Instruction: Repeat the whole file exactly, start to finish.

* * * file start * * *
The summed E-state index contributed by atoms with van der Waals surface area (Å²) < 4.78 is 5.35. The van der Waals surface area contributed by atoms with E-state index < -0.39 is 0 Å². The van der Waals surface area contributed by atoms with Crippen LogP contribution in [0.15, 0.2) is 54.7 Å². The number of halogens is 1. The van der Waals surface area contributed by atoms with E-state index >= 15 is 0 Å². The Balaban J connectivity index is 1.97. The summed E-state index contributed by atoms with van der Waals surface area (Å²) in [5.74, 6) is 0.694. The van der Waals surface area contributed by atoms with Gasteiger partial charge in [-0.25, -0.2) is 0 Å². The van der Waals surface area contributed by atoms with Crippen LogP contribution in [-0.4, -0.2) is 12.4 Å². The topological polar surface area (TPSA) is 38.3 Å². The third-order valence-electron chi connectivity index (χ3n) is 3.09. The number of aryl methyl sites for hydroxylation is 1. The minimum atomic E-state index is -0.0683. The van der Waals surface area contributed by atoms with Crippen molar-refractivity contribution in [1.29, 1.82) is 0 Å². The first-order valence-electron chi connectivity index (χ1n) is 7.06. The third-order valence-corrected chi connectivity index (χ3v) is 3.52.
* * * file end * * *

The summed E-state index contributed by atoms with van der Waals surface area (Å²) < 4.78 is 5.35. The van der Waals surface area contributed by atoms with E-state index < -0.39 is 0 Å². The van der Waals surface area contributed by atoms with Crippen LogP contribution in [0.15, 0.2) is 54.7 Å². The number of halogens is 1. The van der Waals surface area contributed by atoms with E-state index >= 15 is 0 Å². The Balaban J connectivity index is 1.97. The summed E-state index contributed by atoms with van der Waals surface area (Å²) in [5.74, 6) is 0.694. The van der Waals surface area contributed by atoms with Gasteiger partial charge in [-0.25, -0.2) is 0 Å². The van der Waals surface area contributed by atoms with Crippen LogP contribution in [-0.4, -0.2) is 12.4 Å². The topological polar surface area (TPSA) is 38.3 Å². The third-order valence-electron chi connectivity index (χ3n) is 3.09. The number of aryl methyl sites for hydroxylation is 1. The minimum atomic E-state index is -0.0683. The van der Waals surface area contributed by atoms with Crippen molar-refractivity contribution in [1.29, 1.82) is 0 Å². The first-order valence-electron chi connectivity index (χ1n) is 7.06. The third-order valence-corrected chi connectivity index (χ3v) is 3.52.